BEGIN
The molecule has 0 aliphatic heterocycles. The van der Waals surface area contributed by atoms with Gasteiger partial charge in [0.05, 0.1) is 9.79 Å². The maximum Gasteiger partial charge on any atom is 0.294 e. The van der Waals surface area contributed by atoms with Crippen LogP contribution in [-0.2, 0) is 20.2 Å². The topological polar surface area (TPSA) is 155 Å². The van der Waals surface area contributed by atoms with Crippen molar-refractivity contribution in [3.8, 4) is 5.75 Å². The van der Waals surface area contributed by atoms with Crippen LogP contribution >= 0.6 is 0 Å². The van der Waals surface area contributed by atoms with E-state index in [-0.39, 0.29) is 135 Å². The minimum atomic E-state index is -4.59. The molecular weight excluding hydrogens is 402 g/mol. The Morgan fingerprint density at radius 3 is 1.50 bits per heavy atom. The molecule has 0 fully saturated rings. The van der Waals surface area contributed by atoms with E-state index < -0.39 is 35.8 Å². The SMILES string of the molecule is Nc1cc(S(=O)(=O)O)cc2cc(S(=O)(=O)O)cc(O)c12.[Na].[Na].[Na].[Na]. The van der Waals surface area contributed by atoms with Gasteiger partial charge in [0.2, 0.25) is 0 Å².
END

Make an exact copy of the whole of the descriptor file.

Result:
The molecule has 0 aliphatic heterocycles. The van der Waals surface area contributed by atoms with Gasteiger partial charge in [0.05, 0.1) is 9.79 Å². The maximum Gasteiger partial charge on any atom is 0.294 e. The van der Waals surface area contributed by atoms with Crippen LogP contribution in [-0.2, 0) is 20.2 Å². The topological polar surface area (TPSA) is 155 Å². The van der Waals surface area contributed by atoms with Crippen molar-refractivity contribution in [3.8, 4) is 5.75 Å². The van der Waals surface area contributed by atoms with Crippen LogP contribution >= 0.6 is 0 Å². The van der Waals surface area contributed by atoms with E-state index in [-0.39, 0.29) is 135 Å². The minimum atomic E-state index is -4.59. The molecular weight excluding hydrogens is 402 g/mol. The Morgan fingerprint density at radius 3 is 1.50 bits per heavy atom. The molecule has 0 fully saturated rings. The van der Waals surface area contributed by atoms with E-state index < -0.39 is 35.8 Å². The SMILES string of the molecule is Nc1cc(S(=O)(=O)O)cc2cc(S(=O)(=O)O)cc(O)c12.[Na].[Na].[Na].[Na]. The van der Waals surface area contributed by atoms with Gasteiger partial charge in [0.2, 0.25) is 0 Å².